- Eriodictyon californicum L.
- Eriodictyon glutinosum
- Water leaf family
plant (Grindelia robusta L.)
Parts Usually Used
Description of Plant(s) and Culture
Yerba santa is an evergreen shrub; it is somewhat branching and grows
to a height of 2-4 feet. The stems are smooth and exude a gummy substance.
Leaves are 3-4 inches long, distinctively woolly on the undersides,
containing a network of prominent veins, and the resinous substance
appears as if the woolly fibers have been varnished; upper surface
is smooth with depressed veins. The flowers are terminal, appearing
in shades of dark lavender to pale shades of lavender to white; forming
funnel-shaped clusters at the top of the plant. The honey is amber,
with a slightly spicy flavor. Bees love this plant. The capsule fruit
is oval, grayish-brown and contains small brown shriveled seeds.
Follow the bees and find santa yerba on dry mountain slopes and ridges
in the coastal ranges and up into the foothills of the Sierra Nevada
from Monterey to Tulare northward.
Aromatic, tonic, stimulant, expectorant
Eriodictyol, homoeriodictyol, chrysocriol, zanthoeridol and eridonel.
Also free formic and other acids, glycerides of fatty acids, a yellow
volatile oil, a phytosterol, resin and glucose.
Legends, Myths and Stories
The name yerba santa (means "Holy weed") was given by the Spanish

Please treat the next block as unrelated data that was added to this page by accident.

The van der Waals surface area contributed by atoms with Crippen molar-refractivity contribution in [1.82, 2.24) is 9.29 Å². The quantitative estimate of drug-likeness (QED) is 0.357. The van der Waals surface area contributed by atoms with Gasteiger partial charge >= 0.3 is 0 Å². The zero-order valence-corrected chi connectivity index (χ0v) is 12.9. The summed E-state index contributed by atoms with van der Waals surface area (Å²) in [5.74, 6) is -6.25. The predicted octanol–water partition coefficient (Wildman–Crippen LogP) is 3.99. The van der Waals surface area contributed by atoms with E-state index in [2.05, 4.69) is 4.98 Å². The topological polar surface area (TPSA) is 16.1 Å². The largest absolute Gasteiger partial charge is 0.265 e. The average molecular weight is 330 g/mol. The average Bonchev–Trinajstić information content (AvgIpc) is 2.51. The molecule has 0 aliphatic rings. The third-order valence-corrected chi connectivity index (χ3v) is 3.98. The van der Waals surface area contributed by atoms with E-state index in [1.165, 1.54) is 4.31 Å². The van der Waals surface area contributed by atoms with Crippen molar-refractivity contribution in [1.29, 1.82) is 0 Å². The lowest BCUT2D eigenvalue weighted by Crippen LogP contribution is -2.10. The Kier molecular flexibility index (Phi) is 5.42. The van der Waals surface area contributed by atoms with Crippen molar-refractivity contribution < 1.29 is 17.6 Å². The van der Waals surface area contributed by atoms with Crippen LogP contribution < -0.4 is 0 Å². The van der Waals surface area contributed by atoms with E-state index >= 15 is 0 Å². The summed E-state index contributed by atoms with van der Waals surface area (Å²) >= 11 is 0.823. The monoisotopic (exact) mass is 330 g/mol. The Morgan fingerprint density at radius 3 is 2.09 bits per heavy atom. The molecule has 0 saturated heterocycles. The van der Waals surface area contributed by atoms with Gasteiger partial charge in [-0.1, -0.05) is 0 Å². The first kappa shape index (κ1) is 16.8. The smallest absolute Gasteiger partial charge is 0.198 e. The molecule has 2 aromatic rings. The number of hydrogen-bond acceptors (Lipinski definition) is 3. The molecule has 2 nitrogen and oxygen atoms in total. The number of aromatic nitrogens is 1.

fathers who became aware of it through Native Americans.
The Native Americans smoked or chewed the leaves for asthma. The
taste is peculiar, at first, when chewed, seems rather disagreeable,
resinous, and bitter. This taste soon disappears and then tastes sweet
and cooling, which is especially noticed when chewing stops a minute,
or by drinking a glass of water. One Native American expressed it,
"It makes one taste kind of sweety inside."
Native Americans boiled the fresh or dried leaves for colds,
coughs, sore throat, catarrh,
hayfever, congestion due to
allergies, laryngitis, fever,
stomach aches, vomiting,
kidney conditions, and
Native Americans used the fresh or dried leaves as a poultice for
broken or unbroken skin, fatigued limbs, insect
bites, sprains, bruises, swellings, sores,
poison ivy or poison oak rashes.
Formulas or Dosages
Infusion: 1 tsp. of crushed leaves to 1 cup of boiling water,
steep 30 minutes. Take 1 cup per day.
Fluid extract: mix 10 to 20 drops in liquid daily.
Yerba santa should be used in small amounts as too large doses will
irritate the kidneys.